But thoughts of his beautiful, golden sister kept him going. She needed him. The kingdoms were crumbling around them as war tore the lands asunder.
He made himself live, for Cersei.
If he did not believe in curses before, his arrival at King's Landing would make a believer of him, as Jaime proceeded to lose the only other thing he had to live for.
He arrived too late to save King Joffrey, the son he had made with his sister, and she held that against him. His maimed hand repulsed her, and the sight of his stump made her gag.
His father too, seemed more concerned about whether he could still hold a blade than much else, but seemed to believe his wound was enough to free him of his service in the Kingsguard. Tywin had his heir back, and wanted Jaime to take up his place at Casterly Rock, the place King Aerys had robbed him of when he gave Jaime the white cloak all those years ago.
Jaime refused the offer and intended to keep his place as Lord Commander of the Kingsguard and to do his best to aid young Tommen, his son. Tywin was wroth with anger and bitterly disappointed in Jaime, who he no longer considered a son.
But it was not to be so. His sister saw to that.
They had changed, in their time apart, and he found Cersei drunk on power and desperate to hold onto it. She scorned his missing hand and she scorned his love.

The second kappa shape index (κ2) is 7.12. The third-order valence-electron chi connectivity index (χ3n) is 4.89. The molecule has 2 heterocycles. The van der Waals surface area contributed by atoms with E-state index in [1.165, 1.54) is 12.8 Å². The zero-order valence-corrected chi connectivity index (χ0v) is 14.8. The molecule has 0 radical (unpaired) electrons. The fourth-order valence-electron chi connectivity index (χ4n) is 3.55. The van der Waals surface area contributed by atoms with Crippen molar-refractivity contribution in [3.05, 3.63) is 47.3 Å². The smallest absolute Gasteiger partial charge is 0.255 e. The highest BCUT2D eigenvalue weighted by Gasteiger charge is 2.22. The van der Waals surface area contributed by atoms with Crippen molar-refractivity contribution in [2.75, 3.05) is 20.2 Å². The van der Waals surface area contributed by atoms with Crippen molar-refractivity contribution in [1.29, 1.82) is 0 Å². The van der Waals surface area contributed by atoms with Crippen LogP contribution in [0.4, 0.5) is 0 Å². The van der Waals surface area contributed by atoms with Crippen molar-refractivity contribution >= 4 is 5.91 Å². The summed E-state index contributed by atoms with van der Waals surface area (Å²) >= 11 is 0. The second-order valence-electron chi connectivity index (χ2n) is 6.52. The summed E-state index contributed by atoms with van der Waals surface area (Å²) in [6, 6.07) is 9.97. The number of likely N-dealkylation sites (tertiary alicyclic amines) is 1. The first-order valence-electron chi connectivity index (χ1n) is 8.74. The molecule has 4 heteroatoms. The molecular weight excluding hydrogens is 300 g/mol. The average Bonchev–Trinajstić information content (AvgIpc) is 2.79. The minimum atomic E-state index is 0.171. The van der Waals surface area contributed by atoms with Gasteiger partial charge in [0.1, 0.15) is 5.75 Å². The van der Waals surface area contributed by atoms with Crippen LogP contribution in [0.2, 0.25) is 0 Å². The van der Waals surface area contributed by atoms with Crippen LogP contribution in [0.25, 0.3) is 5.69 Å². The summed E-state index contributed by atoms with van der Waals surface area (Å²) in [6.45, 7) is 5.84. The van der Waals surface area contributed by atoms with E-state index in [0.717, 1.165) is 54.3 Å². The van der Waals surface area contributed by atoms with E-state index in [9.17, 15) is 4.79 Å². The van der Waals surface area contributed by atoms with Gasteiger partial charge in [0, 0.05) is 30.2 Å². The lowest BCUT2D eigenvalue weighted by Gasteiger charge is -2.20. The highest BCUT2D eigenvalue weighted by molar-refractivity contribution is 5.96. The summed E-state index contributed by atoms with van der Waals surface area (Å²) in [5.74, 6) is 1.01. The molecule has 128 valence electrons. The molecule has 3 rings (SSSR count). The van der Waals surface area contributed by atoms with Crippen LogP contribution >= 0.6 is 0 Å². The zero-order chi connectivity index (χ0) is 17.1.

In an act of greatest betrayal, she publically relieved him of his duty as Lord Commander of the Kingsguard, as she had done with the great Barristan Selmy long before.
Lord Tywin was still furious, but he bade Jaime return to Casterly Rock, now that he'd been stripped of his duty, while Tywin served at King's Landing as Hand of the King.
Bitter and disgraced, with no other place in the world, the lion slunk back to the Westerlands, wounded and brokenhearted.
He'd never wanted any of it. Power, land and titles meant not a thing to him. He'd only ever wanted Cersei and cold steel in his hand and their absence turned his heart to stone. He was nothing now, and Ser Jaime quickly slipped into deepest darkness.
Many of the servants there had known Ser Jaime as a boy. They remembered a nice young lad, who laughed easily, was kind to his sister and held dreams of knighthood and glory. When this crippled and broken and impatient man returned to them, they were saddened by their master's anger.
It pained them to see him holed up inside his chambers, cursing himself and the world, taking no joy in meat or mead or the company of the guests Tywin sent to the Rock.
With so many hardened layers around their lion's heart, they had to wonder if anyone could ever break through them to find the man he once was. He became more bitter and lonely with each passing day, and they began to lose hope that they would ever see the icy walls built up around their lord melt away.
Then one day, a young maiden from Tarth showed up at the gates of Casterly Rock, tall and homely and clad in mens' mail, but with a heart purer and truer than any the lion had ever known. On that day, everything changed.